Tisagenlecleucel , marketed as Kymriah , is a treatment for B-cell acute lymphoblastic leukemia which uses the body’s own cells to fight cancer ( adoptive cell transfer ).

T cells from a person with cancer are removed, genetically engineered to make a specific T-cell receptor that reacts to cancer, and transferred back to the person. The T cells are engineered to target a protein called CD19 that is common on B cells . A chimeric T cell receptor (” CAR-T “) is expressed on the surface of the cell.

It was invented and initially developed at the University of Pennsylvania; Novartis completed development, obtained FDA approval, and markets treatment. [1] In August 2017, it became the first FDA-approved treatment that included a gene therapy step in the United States. [2]

It is administered in a single treatment, which will cost $ 475,000. Novartis says this is cheaper than some bone marrow transplants. Novartis says it will not charge people who do not respond. [3]


The treatment was developed by Carl H. June at the University of Pennsylvania and is licensed to Novartis. [4]

In April 2017, CTL019 received breakthrough therapy designation by the US FDA for the treatment of relapsed or refractory broad-based B-cell lymphoma . [5]

In July 2017, an FDA advisory committee unanimously recommended that the agency approve it to treat B cell acute lymphoblastic leukemia . [6] [7] [8]

In August 2017 the FDA grants approval for the use of tisagenlecleucel in people with acute lymphoblastic leukemia. [9] According to Novartis, the treatment will be given to specific medical centers where these patients have been trained to respond to this type of treatment. [10]


In a 22-day process, the treatment is customized for each person. T cells are purified from blood cells, which are then modified by a virus that inserts a gene into the cells’ genome . The gene encodes a chimaeric antigen receptor(CAR) that targets leukemia cells. [6]

It uses the 4-1BB co-stimulatory domain in its CAR to improve response. [11]

Clinical trials

It has undergone a phase 2 clinical study for relapsing / remitting B cell acute lymphoblastic leukemia. [12] A frequent side effect is cytokine release syndrome (CRS). [7] [1]


  1. ^ Jump up to:b “BLA 125646 Tisagenlecleucel – Novartis FDA Briefing Document to ODAC” (PDF) .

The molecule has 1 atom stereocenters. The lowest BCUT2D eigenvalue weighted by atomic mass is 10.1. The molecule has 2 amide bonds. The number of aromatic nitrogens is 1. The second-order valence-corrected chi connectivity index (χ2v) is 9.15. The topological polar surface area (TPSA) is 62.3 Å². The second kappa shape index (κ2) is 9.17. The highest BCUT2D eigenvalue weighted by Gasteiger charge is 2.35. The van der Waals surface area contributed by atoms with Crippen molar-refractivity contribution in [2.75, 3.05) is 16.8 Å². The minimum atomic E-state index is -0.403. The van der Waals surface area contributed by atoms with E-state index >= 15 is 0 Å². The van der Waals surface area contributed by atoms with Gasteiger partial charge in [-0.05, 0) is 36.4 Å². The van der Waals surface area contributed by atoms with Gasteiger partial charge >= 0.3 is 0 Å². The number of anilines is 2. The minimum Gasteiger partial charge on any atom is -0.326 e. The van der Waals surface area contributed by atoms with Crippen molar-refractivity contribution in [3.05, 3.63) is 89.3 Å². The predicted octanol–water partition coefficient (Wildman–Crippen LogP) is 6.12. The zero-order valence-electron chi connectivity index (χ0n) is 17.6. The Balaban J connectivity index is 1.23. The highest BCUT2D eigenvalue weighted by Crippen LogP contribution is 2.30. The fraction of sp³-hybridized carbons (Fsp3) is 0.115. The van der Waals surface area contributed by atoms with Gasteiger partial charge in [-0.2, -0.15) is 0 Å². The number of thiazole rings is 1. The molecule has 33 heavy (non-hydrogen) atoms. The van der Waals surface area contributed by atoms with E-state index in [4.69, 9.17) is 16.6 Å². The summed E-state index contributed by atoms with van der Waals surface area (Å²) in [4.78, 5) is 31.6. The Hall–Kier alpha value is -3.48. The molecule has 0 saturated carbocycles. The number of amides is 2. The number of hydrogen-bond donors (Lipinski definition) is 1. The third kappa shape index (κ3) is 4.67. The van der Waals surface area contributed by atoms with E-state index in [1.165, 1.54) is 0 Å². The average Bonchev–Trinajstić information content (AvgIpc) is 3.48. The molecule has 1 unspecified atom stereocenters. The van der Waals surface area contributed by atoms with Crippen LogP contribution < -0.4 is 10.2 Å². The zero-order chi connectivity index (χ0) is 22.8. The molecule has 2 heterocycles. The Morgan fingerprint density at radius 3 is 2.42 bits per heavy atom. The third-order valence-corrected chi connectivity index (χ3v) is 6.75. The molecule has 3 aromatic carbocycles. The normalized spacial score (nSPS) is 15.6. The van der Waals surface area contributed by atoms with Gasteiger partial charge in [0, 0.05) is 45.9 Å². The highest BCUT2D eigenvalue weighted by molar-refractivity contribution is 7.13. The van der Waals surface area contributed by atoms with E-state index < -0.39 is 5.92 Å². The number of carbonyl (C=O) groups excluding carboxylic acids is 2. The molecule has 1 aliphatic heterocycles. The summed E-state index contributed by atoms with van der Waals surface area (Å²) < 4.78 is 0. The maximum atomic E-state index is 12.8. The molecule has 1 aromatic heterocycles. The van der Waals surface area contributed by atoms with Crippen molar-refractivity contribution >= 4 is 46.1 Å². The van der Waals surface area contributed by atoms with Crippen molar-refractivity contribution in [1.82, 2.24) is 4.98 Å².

2. Jump up^ “FDA provides first gene therapy to the United States” . FDA – US Food & Drug Administration . US Department of Health and Human Services . Retrieved 31 August 2017 .
  3. Jump up^ FDA Approves First Gene-Altering Leukemia Treatment, Costing $ 475,000, By DENISE GRADY, New York Times, AUG. 30, 2017
  4. Jump up^ FDA Panel Recommends Approval for Gene-Altering Leukemia Treatmentby DENISE GRADY, New York Times, JULY 12, 2017
  5. Jump up^ “Novartis gets second CAR-T candidate FDA ‘breakthrough’ tag” . www.fiercebiotech.com . Fierce Biotech.
  6. ^ Jump up to:b Ledford, Heidi (12 July 2017). “Engineered cell therapy for cancer gets thumbs up from FDA advisers” . Nature . doi : 10.1038 / nature.2017.22304 .
  7. ^ Jump up to:b “FDA Panel Backs Novartis’ Pioneering New Cancer Gene Therapy” . New York Times. July 12, 2017 – via NYTimes.com.
  8. Jump up^ Stein, Rob (2017-07-12). ” ‘ Living Drug’ That Fights Cancer By Harnessing The Immune Clears Key Hurdle System” . NPR . Retrieved 2017-07-13 .
  9. Jump up^ “FDA provides first gene therapy to the United States” . FDA – Food & Drug Administration . Retrieved 6 September 2017 .
  10. Jump up^ Grady, Denise. “FDA Approves First Gene-Altering Leukemia Treatment, Costing $ 475,000” . The New York Times . Retrieved 6 September 2017 .
  11. Jump up^ “FDA Panel Unanimously Recommends Approval for Novartis’ CAR T-Cell Therapy CTL019” . GEN . GEN Genetic Engineering & Biotechnology News.
  12. Jump up^ “Determine Efficacy and Safety of CTL019 in Pediatric Patients With Relapsed and Refractory B-cell ALL” . clinicaltrials.gov .

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